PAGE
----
FAQ

How To Keep Your Catch Fresh

Take an ice chest with you large enough to hold at least 50 pounds of ice with half of it's volume remaining.
Determine how long you plan to fish. Crushed ice will not last as long as block ice.
Use crushed ice if you are fishing a half day or less. Use block ice if you are fishing more than a half day.
With crushed ice, cover the fish with ice in the ice chest as you catch them.
With block ice, chip off enough ice with an ice pick to cover the fish as you catch them.
With a large thick fish, consider gutting the fish while on the water and getting ice into the stomach cavity. On a hot day, fish will spoil from the backbone out because the cold can't penetrate fast enough.
If you have a long boat ride and drive home, consider taking a box of table salt along with you. Pour and mix the salt in the ice chest with the fish and melting ice. It has the same effect as salt in an ice cream churn and will keep the fish colder.
If you have a large boat with a built in fish box, consider making a salt brine slush with 100 pounds of crushed ice and table salt. This brine will keep fish all day and will actually be act colder than plain ice.

How To Release a Fish

First get the fish boat side! If you use a net, leave the fish in the net and preferably in the water.
If the shank of the hook is showing at the mouth of the fish, use a grasping type hook removal tool or long nose pliers to grasp the shank.
Use the weight of the fish as leverage and quickly push the hook away from the direction of penetration.
With small fish and no net, handle the fish as little as possible, and remove the hook by hand.
Hard-tailed fish, like the mackerel and tuna family can be handled best by the tail.
Allow the fish to rest and recuperate in the water either by holding the tail or leaving it in the net for a couple of minutes.
For fish that come up from deep water with their air bladder in their throat, take along a hypodermic type needle to insert in the bladder to relief the pressure in the bladder before releasing.
Only bring a fish completely in the boat if you plan to keep it.

How To Tie a Wire Leader

Run the leader through the hook or swivel leaving about 8 inches of tag end.
Put a slight bend in the wire at the hook eye.
Bring the tag end and leader end together and across each other above the hook eye.
Leaving a small loop at the hook eye, twist the two ends together in a haywire twist, Both ends must be twisting together, not one end wrapping around the other. Make about three twists.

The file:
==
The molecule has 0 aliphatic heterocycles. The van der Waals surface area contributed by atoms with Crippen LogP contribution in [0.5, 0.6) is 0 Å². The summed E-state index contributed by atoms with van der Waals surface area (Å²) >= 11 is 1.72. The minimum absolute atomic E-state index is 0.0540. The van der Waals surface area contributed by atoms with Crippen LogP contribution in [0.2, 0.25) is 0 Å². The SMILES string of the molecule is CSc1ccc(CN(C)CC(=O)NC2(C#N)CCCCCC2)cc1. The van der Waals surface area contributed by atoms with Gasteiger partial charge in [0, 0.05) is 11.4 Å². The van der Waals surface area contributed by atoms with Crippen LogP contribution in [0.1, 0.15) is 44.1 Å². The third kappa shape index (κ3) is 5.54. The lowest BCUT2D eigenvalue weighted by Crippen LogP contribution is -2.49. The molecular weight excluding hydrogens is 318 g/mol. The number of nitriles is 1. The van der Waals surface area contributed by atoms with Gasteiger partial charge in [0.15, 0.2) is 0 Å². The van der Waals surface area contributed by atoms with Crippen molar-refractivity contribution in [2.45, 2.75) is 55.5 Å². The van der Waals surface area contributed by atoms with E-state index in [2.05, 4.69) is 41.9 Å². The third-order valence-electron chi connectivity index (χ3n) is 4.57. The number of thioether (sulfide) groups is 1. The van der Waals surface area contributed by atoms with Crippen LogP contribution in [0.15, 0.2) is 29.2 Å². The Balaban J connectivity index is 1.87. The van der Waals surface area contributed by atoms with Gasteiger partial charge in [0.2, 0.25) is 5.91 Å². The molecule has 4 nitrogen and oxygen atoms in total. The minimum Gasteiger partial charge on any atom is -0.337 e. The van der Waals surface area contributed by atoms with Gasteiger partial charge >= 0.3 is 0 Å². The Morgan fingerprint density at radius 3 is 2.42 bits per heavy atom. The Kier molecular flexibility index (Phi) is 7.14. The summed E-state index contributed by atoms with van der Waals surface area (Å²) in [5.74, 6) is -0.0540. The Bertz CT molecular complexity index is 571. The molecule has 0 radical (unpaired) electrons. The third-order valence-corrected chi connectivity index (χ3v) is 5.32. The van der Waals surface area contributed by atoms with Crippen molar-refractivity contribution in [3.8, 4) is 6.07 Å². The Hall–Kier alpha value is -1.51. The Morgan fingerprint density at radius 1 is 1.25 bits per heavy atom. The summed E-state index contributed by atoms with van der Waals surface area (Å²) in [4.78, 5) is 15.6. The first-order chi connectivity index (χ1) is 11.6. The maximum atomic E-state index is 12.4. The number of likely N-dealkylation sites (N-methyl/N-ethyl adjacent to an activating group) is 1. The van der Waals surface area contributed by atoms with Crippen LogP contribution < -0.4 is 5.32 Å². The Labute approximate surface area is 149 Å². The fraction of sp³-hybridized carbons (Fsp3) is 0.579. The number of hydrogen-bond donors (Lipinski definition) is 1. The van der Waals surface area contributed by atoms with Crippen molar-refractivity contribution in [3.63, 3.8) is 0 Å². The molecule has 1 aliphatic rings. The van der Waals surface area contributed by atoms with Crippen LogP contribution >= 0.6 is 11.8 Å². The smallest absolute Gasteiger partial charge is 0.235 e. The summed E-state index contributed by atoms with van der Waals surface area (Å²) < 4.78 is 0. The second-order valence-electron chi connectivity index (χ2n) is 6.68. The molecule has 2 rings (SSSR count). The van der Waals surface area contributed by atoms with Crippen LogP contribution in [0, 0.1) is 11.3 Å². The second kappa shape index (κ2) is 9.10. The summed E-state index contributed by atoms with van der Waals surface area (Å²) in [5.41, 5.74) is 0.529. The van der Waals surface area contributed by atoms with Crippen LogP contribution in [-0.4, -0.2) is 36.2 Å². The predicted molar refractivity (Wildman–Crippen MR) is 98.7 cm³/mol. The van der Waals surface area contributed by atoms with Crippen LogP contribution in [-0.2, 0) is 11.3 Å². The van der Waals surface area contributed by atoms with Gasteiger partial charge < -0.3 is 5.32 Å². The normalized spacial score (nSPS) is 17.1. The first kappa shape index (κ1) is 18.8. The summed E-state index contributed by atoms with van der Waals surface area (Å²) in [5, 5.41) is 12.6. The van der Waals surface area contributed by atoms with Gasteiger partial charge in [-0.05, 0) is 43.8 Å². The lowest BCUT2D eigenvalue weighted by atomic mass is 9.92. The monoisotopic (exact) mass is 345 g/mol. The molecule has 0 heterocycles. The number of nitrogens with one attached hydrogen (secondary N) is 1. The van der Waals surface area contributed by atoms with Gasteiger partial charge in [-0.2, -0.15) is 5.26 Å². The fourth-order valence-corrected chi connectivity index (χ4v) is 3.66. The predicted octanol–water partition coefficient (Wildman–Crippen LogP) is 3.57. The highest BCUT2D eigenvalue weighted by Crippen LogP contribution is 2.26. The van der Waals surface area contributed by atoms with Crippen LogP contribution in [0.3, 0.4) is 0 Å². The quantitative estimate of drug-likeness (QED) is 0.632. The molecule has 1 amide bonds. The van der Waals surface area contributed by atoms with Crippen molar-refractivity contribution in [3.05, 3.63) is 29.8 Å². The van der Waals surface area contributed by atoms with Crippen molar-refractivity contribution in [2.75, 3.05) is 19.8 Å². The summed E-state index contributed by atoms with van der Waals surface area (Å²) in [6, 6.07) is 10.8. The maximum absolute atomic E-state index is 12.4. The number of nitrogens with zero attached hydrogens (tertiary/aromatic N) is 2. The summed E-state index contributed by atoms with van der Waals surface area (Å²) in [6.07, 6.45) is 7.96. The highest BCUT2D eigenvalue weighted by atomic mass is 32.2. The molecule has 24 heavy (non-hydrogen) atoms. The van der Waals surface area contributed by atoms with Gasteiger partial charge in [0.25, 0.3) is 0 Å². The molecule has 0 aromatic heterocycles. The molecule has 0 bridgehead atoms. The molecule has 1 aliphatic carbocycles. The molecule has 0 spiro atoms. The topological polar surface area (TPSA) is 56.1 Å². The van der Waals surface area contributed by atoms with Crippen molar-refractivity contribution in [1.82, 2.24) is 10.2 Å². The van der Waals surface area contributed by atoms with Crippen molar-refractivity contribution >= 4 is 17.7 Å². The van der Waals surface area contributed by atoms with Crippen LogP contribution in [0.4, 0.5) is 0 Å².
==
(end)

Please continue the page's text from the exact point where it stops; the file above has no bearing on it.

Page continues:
Now begin a barrel wrap using the tag end to wrap around the leader end. Make at least a half-inch of barrel wraps. You should have at least three inches of tag end wire remaining.
Make a right angle bend in the tag end half way between the end of the wire and the end of the barrel wrap. It should look like a little crank handle on the leader.
Hold the hook, leader, and barrel twist firmly and turn this crank handle back at a right angle against the wrap. The tag end will snap off clean with no protruding wire burr.

How to Use Lures to Catch Squid for Fishing Bait?

The way a squid jig or squid lure works is by imitating the likeness of a prawn right down to the way a prawn swims when it is retreating from danger.

Using a lure to catch a squid starts with learning how to make it swim like a retreating prawn.

When prawns swim normally they swim forward slowly. But when startled they retreat by swimming backwards in short bursts, with a halt in between.

To replicate this action a squid lure or squid jig combines a factor of buoyancy with a counterweight, so you can swim it like a retreating prawn.

The correct swimming action of a prawn retreating is burst, halt, burst halt. The way you replicate this takes advantage of the balance between the slight buoyancy and slight weight of the lure.

You jerk the lure forward a bit with your rod, then let it ‘halt’ then you jerk it forward a bit more, then let it halt…. then you just repeat this swimming action.

The lure does most of the work and you can see how the lure swims, drop it in the water where you can see it right next to the boat or jetty or wherever you are fishing and practice the jerk then halt technique and you can watch it do it’s prawn like retreat.

Swim the Squid Lure like a Prawn Retreating?

The way a squid jig or squid lure works is by imitating the likeness of a prawn right down to the way a prawn swims when it is retreating from danger.

Using a lure to catch a squid starts with learning how to make it swim like a retreating prawn.

When prawns swim normally they swim forward slowly. But when startled they retreat by swimming backwards in short bursts, with a halt in between.

To replicate this action a squid lure or squid jig combines a factor of buoyancy with a counterweight, so you can swim it like a retreating prawn.

The correct swimming action of a prawn retreating is burst, halt, burst halt. The way you replicate this takes advantage of the balance between the slight buoyancy and slight weight of the lure.

You jerk the lure forward a bit with your rod, then let it ‘halt’ then you jerk it forward a bit more, then let it halt…. then you just repeat this swimming action.

The lure does most of the work and you can see how the lure swims, drop it in the water where you can see it right next to the boat or jetty or wherever you are fishing and practice the jerk then halt technique and you can watch it do it’s prawn like retreat.

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